One of the things I do when I am knitting, just to keep it interesting, is force myself to learn new things. After all, they say that the best way to defend yourself against some of the nastier old age problems is to keep physically and mentally active, and what better way to keep mentally active then to be constantly challenging oneself to learn new things.
For example, I continually have had difficulty knitting without resting the left needle against something, which isn’t so big a deal except that it lets me be lazy and not have to hold onto the left needle as well as I’d otherwise need to, plus it makes knitting when standing up nearly impossible. So lately I’ve been working on learning how to hold the needles away from my body, so I can hold them higher up (it certainly makes knitting in the car on the way down to the in-laws less prone to give me a neck ache from having to look down so far (and before you all have hissy fits, my husband was driving because when I am behind the wheel and the car is not in park, yarn and needles stay safely tucked in my purse)).
Another example – I think it’d be a good idea for me to get better at knitting without having to pay so much attention to what I’m doing, so lately I’ve been taking advantage of any opportunity to force myself to look up, and focus only on feeling the stitches instead of seeing them. It came in quite handy on Halloween, as a matter of fact, when we turned off all the lights because we’d run out of candy, but I was able to keep on knitting. So far I can only do it in stockinette, but I figure the rest is only a matter of practice and time, and really, it only takes a little more concentration than before.
And that leads us to the latest thing I’ve realized I need to learn when it comes to knitting. One of the things I’ve continually had a problem with during the entire two or so years I’ve been knitting is that I have uneven tension between my knit stitches and my purl stitches. It’s not usually a huge problem, but in some cases it’s obvious (like when doing a lot of cabling, because that all takes place on a purl background, and the uneven tension is *far* more obvious on the purl side than on the knit side), and as much as I concentrate on it I haven’t been able to figure out to fix it. That is, until I stumbled across a reference that suggested that maybe, just maybe, the problem wasn’t in how tightly or loosely I was doing the stitches. Maybe the problem was in how I was doing the purls in the first place.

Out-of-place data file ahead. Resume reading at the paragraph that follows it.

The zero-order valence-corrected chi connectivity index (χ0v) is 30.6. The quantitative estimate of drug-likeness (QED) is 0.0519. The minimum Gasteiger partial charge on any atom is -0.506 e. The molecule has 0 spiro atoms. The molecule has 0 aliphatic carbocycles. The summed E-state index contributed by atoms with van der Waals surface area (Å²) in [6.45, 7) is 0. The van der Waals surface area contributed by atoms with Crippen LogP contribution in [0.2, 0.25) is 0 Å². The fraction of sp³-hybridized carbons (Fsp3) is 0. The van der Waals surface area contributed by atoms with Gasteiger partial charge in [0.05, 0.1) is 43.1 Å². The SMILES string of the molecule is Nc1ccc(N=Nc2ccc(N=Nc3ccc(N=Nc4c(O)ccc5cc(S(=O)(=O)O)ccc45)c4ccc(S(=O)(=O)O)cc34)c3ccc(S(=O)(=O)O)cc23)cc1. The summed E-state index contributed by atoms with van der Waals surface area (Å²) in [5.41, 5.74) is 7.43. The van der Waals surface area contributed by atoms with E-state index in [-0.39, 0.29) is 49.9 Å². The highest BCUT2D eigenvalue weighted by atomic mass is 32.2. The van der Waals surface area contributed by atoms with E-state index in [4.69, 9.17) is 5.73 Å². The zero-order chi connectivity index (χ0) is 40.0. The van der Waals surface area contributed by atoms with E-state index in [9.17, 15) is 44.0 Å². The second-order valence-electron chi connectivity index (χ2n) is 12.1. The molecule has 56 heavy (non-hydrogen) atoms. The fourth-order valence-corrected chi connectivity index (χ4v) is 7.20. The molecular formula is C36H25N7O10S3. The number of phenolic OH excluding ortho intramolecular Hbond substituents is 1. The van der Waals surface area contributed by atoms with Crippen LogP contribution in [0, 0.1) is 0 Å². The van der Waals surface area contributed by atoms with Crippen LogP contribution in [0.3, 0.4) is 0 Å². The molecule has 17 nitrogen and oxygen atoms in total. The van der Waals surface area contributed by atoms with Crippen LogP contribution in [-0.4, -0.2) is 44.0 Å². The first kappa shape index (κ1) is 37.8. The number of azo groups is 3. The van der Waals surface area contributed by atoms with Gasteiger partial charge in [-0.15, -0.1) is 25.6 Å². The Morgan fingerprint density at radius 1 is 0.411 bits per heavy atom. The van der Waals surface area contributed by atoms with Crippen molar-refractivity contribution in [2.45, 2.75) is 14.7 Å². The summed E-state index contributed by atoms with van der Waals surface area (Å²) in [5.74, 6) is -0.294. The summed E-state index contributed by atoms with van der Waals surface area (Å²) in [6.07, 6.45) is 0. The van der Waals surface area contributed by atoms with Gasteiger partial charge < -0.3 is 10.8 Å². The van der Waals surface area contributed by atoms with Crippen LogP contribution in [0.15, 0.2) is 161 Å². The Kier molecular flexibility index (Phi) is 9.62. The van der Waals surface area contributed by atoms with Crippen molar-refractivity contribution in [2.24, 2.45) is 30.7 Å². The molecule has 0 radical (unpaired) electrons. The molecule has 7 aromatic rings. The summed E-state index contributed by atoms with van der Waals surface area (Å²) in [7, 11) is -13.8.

You see, I’ve always wrapped the yarn under the needle when purling. It’s the natural movement for the yarn, and it goes so quickly that it never occurred to me that it might not be the ‘right’ way (and I use the term ‘right’ loosely because I’ve been told I also hold my yarn weird in my left hand, but it works for me so I figure that ‘right’ really has more to do with what works best for the individual knitter as opposed to trying to match something in a book). But the other day I sat down and decided to give the other method a try, wrapping my purl stitches over the needle instead of under. And what do you know? Perfect stitch tension, row after row. Hmm. Two years of trying over and over to puzzle through why I could never seem to get the tension thing figured out, and all it took was a change in how I move the yarn.
Sigh. The ‘under’ method is twice as fast as the ‘over’ method, although as I continue to force myself to wrap the yarn the awkward ‘over’ way, it’s getting more smooth, so I am holding out optimism that I will eventually regain my former speed. But still, I do have to laugh a little about this. And I also have to wonder how many other things I’m going to figure out along the way.